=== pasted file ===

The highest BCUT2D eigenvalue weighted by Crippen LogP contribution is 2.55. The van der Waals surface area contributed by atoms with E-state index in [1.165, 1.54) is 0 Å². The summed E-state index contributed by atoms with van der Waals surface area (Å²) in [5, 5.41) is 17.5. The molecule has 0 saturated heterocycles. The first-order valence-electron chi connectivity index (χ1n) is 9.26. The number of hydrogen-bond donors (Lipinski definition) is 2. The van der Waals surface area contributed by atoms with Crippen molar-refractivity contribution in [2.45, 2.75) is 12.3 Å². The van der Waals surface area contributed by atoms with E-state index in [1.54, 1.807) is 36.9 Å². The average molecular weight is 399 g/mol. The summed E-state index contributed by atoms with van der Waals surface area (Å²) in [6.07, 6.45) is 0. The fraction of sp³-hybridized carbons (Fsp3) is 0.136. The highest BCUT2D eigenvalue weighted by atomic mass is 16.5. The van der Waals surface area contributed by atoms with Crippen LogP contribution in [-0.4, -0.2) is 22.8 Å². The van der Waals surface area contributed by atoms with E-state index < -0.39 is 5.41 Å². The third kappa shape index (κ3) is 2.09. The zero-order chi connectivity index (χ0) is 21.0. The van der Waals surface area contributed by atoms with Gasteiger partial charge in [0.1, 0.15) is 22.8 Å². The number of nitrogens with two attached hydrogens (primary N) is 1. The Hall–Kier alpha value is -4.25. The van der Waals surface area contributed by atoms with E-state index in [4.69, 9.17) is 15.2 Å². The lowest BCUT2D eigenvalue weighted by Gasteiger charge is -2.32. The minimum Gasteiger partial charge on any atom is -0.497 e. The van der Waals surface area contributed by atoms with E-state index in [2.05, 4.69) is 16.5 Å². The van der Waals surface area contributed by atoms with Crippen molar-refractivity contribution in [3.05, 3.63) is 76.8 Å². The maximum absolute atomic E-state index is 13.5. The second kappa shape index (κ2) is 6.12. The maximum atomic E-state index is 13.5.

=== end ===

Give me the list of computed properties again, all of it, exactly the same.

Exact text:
The highest BCUT2D eigenvalue weighted by Crippen LogP contribution is 2.55. The van der Waals surface area contributed by atoms with E-state index in [1.165, 1.54) is 0 Å². The summed E-state index contributed by atoms with van der Waals surface area (Å²) in [5, 5.41) is 17.5. The molecule has 0 saturated heterocycles. The first-order valence-electron chi connectivity index (χ1n) is 9.26. The number of hydrogen-bond donors (Lipinski definition) is 2. The van der Waals surface area contributed by atoms with Crippen molar-refractivity contribution in [2.45, 2.75) is 12.3 Å². The van der Waals surface area contributed by atoms with E-state index in [1.54, 1.807) is 36.9 Å². The average molecular weight is 399 g/mol. The summed E-state index contributed by atoms with van der Waals surface area (Å²) in [6.07, 6.45) is 0. The fraction of sp³-hybridized carbons (Fsp3) is 0.136. The highest BCUT2D eigenvalue weighted by atomic mass is 16.5. The van der Waals surface area contributed by atoms with Crippen LogP contribution in [-0.4, -0.2) is 22.8 Å². The van der Waals surface area contributed by atoms with E-state index < -0.39 is 5.41 Å². The third kappa shape index (κ3) is 2.09. The zero-order chi connectivity index (χ0) is 21.0. The van der Waals surface area contributed by atoms with Gasteiger partial charge in [0.1, 0.15) is 22.8 Å². The number of nitrogens with two attached hydrogens (primary N) is 1. The Hall–Kier alpha value is -4.25. The van der Waals surface area contributed by atoms with E-state index in [4.69, 9.17) is 15.2 Å². The lowest BCUT2D eigenvalue weighted by Gasteiger charge is -2.32. The minimum Gasteiger partial charge on any atom is -0.497 e. The van der Waals surface area contributed by atoms with E-state index in [2.05, 4.69) is 16.5 Å². The van der Waals surface area contributed by atoms with Crippen molar-refractivity contribution in [3.05, 3.63) is 76.8 Å². The maximum absolute atomic E-state index is 13.5. The second kappa shape index (κ2) is 6.12. The maximum atomic E-state index is 13.5.